The price range of a decent 88-keys piano begins at $300 and goes till millions of dollars. In contrast, you will get a good-quality keyboard within $200-$300.

The point is: buying a piano is a gigantic financial decision, unlike buying a keyboard. And, the price range only increases with better piano brands.

6. Pianos produce better sound than Keyboards

As an acoustic instrument, piano produces better sound, which is further amplified manually with weighted keys and pedals. Therefore, the sound of a piano is deep, intense, and sounds more melodious than keyboards.

Contrastingly, keyboards generate sound in electronic format, processed through various plug-ins, auto tunes, and volume options. As a result, the sound appears less melodious or deep than piano music.

Also, some keyboards can only be played by plugging into a computer or amplifier.

Keyboards might be able to generate sound like multiple instruments, but they can never match the sound quality of a well-tuned acoustic piano.

7. Keyboards are portable, Pianos aren’t

Pianos are one of the biggest instruments in the world. If you have ever seen a piano in real life, you can understand that moving a piano from one place to another is a very hectic job. In fact, you will need professional help to move them from one place to another.

In contrast, keyboards are easily portable due to their smaller size. You can place it anywhere in your home and take it with you wherever you go. Keyboards are the perfect choice for street musicians who regularly perform in different places.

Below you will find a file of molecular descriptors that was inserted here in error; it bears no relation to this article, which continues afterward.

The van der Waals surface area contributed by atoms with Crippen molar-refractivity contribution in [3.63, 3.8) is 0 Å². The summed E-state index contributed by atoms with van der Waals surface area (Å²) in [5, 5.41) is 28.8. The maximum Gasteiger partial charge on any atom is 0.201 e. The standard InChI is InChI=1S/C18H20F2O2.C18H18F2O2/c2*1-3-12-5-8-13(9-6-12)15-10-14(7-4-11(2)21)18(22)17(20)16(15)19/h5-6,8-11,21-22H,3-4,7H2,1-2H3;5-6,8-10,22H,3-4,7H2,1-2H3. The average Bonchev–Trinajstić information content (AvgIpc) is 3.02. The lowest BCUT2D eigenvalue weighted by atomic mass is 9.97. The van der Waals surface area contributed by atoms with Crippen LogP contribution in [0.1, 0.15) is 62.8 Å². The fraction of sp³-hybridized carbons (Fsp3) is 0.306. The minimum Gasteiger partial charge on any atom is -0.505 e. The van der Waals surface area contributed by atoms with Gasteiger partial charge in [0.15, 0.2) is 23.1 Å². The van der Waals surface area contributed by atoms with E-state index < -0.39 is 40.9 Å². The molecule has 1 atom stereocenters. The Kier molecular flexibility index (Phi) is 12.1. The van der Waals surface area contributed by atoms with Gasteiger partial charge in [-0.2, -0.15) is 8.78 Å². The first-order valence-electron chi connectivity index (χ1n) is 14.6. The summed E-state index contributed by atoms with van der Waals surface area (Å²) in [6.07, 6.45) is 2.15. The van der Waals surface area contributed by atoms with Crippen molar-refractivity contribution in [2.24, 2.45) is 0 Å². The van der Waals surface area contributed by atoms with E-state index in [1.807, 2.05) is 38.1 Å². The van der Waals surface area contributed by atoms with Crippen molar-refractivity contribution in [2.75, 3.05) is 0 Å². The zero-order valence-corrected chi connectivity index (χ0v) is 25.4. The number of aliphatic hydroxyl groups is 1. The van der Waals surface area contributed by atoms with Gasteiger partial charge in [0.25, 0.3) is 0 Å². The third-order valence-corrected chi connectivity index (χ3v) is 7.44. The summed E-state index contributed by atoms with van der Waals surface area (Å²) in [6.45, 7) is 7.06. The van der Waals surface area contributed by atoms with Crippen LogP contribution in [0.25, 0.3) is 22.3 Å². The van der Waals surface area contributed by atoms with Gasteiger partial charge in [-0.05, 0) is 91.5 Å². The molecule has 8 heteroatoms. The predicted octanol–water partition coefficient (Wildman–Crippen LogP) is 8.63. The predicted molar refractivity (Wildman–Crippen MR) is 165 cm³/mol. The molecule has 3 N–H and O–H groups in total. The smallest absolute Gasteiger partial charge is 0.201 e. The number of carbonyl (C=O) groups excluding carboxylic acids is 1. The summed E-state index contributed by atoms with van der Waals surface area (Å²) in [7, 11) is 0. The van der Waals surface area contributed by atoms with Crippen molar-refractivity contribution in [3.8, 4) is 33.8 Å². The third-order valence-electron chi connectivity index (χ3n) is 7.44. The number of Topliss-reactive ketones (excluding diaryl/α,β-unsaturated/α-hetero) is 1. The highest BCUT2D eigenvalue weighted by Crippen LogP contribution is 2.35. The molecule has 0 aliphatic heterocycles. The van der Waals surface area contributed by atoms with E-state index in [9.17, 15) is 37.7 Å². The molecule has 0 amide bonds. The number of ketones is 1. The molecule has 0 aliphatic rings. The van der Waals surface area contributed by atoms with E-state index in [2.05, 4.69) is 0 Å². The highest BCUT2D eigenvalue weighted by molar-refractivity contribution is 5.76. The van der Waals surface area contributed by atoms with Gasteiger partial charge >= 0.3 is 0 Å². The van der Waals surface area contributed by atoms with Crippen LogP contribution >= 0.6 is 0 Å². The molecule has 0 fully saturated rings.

Feature Piano Keyboard
Origin Early 1700s 1929
Keys action Weighted keys Non-weighted keys
Number of keys Standard 88 varies from 25 to 72
Portability Difficult; requires professional help Easily portable
Sound Acoustic Electronic
Price Expensive Affordable

Deciding to play an instrument is not hard, but buying one is definitely hard, especially when buying a hybrid instrument (string & percussion) such as a piano.

Which one Should you Buy: Piano or Keyboard?

Having said that, it is also not easy to buy digital musical instruments. After all, these instruments are not only new but also totally different from the traditional ones.

Ask yourself these things before deciding which instrument to buy:

  • What music will you play?
  • How much are you going to move with the instrument?
  • Do you care about touch and feel?
  • What is your budget?
  • What is the goal? Will you play for your own pleasure, or do you want to become a professional musician?

1. Price

Let’s talk about the pricing first. I know you have already checked the prices of pianos online. You are well aware that piano prices can even reach even the sky, so how will you afford one?

Many beginners or intermediate pianists buy second-hand pianos at much lower prices. Although, buying an old piano is not an easy job. So, I would suggest you read piano buying guides and ask your piano teacher to help you buy one.